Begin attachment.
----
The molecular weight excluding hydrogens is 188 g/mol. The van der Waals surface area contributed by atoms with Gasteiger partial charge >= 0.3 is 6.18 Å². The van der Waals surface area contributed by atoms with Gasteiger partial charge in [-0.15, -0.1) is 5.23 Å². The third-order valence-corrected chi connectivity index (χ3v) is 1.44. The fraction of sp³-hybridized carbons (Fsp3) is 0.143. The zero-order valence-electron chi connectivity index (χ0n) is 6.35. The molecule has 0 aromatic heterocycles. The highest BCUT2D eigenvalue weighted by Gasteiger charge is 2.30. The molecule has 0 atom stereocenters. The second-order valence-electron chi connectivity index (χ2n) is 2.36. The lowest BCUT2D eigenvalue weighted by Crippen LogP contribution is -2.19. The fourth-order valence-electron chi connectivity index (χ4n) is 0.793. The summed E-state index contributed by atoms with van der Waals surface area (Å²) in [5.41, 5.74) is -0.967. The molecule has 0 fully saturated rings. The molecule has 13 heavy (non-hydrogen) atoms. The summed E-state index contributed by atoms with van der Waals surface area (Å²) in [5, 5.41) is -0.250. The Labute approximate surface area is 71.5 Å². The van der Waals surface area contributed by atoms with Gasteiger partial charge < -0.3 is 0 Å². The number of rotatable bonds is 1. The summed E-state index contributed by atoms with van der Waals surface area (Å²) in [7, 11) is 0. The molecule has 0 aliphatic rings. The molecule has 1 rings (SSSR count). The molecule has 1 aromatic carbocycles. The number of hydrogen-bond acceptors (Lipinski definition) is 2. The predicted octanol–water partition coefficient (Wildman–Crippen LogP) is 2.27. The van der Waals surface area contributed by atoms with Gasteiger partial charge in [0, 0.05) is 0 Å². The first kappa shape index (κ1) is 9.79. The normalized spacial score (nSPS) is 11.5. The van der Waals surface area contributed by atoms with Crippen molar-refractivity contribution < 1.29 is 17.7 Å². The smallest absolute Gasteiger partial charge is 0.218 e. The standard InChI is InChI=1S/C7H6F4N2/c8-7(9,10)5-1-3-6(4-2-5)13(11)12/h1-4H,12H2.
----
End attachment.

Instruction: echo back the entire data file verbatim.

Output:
The molecular weight excluding hydrogens is 188 g/mol. The van der Waals surface area contributed by atoms with Gasteiger partial charge >= 0.3 is 6.18 Å². The van der Waals surface area contributed by atoms with Gasteiger partial charge in [-0.15, -0.1) is 5.23 Å². The third-order valence-corrected chi connectivity index (χ3v) is 1.44. The fraction of sp³-hybridized carbons (Fsp3) is 0.143. The zero-order valence-electron chi connectivity index (χ0n) is 6.35. The molecule has 0 aromatic heterocycles. The highest BCUT2D eigenvalue weighted by Gasteiger charge is 2.30. The molecule has 0 atom stereocenters. The second-order valence-electron chi connectivity index (χ2n) is 2.36. The lowest BCUT2D eigenvalue weighted by Crippen LogP contribution is -2.19. The fourth-order valence-electron chi connectivity index (χ4n) is 0.793. The summed E-state index contributed by atoms with van der Waals surface area (Å²) in [5.41, 5.74) is -0.967. The molecule has 0 fully saturated rings. The molecule has 13 heavy (non-hydrogen) atoms. The summed E-state index contributed by atoms with van der Waals surface area (Å²) in [5, 5.41) is -0.250. The Labute approximate surface area is 71.5 Å². The van der Waals surface area contributed by atoms with Gasteiger partial charge < -0.3 is 0 Å². The number of rotatable bonds is 1. The summed E-state index contributed by atoms with van der Waals surface area (Å²) in [7, 11) is 0. The molecule has 0 aliphatic rings. The molecule has 1 rings (SSSR count). The molecule has 1 aromatic carbocycles. The number of hydrogen-bond acceptors (Lipinski definition) is 2. The predicted octanol–water partition coefficient (Wildman–Crippen LogP) is 2.27. The van der Waals surface area contributed by atoms with Gasteiger partial charge in [0, 0.05) is 0 Å². The first kappa shape index (κ1) is 9.79. The normalized spacial score (nSPS) is 11.5. The van der Waals surface area contributed by atoms with Crippen molar-refractivity contribution < 1.29 is 17.7 Å². The smallest absolute Gasteiger partial charge is 0.218 e. The standard InChI is InChI=1S/C7H6F4N2/c8-7(9,10)5-1-3-6(4-2-5)13(11)12/h1-4H,12H2.